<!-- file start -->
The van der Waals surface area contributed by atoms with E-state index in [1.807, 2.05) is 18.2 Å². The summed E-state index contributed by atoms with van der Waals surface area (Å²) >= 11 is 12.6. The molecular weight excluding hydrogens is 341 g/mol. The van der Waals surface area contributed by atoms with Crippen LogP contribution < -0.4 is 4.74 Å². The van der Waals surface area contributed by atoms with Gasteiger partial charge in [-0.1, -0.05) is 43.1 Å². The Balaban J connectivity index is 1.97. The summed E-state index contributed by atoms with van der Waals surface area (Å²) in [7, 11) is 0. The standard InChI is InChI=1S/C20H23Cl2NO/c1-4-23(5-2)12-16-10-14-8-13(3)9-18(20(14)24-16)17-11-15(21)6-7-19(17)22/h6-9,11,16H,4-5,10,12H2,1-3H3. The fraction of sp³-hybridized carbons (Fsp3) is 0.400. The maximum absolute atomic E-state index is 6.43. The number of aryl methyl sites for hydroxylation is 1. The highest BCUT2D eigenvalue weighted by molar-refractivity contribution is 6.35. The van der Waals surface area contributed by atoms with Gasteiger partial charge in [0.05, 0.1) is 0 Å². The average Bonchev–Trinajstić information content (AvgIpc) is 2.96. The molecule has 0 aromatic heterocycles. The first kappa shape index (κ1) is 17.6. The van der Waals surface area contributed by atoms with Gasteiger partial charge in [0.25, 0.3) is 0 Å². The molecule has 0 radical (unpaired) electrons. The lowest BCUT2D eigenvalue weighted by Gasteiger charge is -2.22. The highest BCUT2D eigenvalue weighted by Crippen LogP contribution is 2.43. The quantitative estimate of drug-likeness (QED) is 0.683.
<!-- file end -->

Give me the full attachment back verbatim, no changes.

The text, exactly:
The van der Waals surface area contributed by atoms with E-state index in [1.807, 2.05) is 18.2 Å². The summed E-state index contributed by atoms with van der Waals surface area (Å²) >= 11 is 12.6. The molecular weight excluding hydrogens is 341 g/mol. The van der Waals surface area contributed by atoms with Crippen LogP contribution < -0.4 is 4.74 Å². The van der Waals surface area contributed by atoms with Gasteiger partial charge in [-0.1, -0.05) is 43.1 Å². The Balaban J connectivity index is 1.97. The summed E-state index contributed by atoms with van der Waals surface area (Å²) in [7, 11) is 0. The standard InChI is InChI=1S/C20H23Cl2NO/c1-4-23(5-2)12-16-10-14-8-13(3)9-18(20(14)24-16)17-11-15(21)6-7-19(17)22/h6-9,11,16H,4-5,10,12H2,1-3H3. The fraction of sp³-hybridized carbons (Fsp3) is 0.400. The maximum absolute atomic E-state index is 6.43. The number of aryl methyl sites for hydroxylation is 1. The highest BCUT2D eigenvalue weighted by molar-refractivity contribution is 6.35. The van der Waals surface area contributed by atoms with Gasteiger partial charge in [0.05, 0.1) is 0 Å². The average Bonchev–Trinajstić information content (AvgIpc) is 2.96. The molecule has 0 aromatic heterocycles. The first kappa shape index (κ1) is 17.6. The van der Waals surface area contributed by atoms with Gasteiger partial charge in [0.25, 0.3) is 0 Å². The molecule has 0 radical (unpaired) electrons. The lowest BCUT2D eigenvalue weighted by Gasteiger charge is -2.22. The highest BCUT2D eigenvalue weighted by Crippen LogP contribution is 2.43. The quantitative estimate of drug-likeness (QED) is 0.683.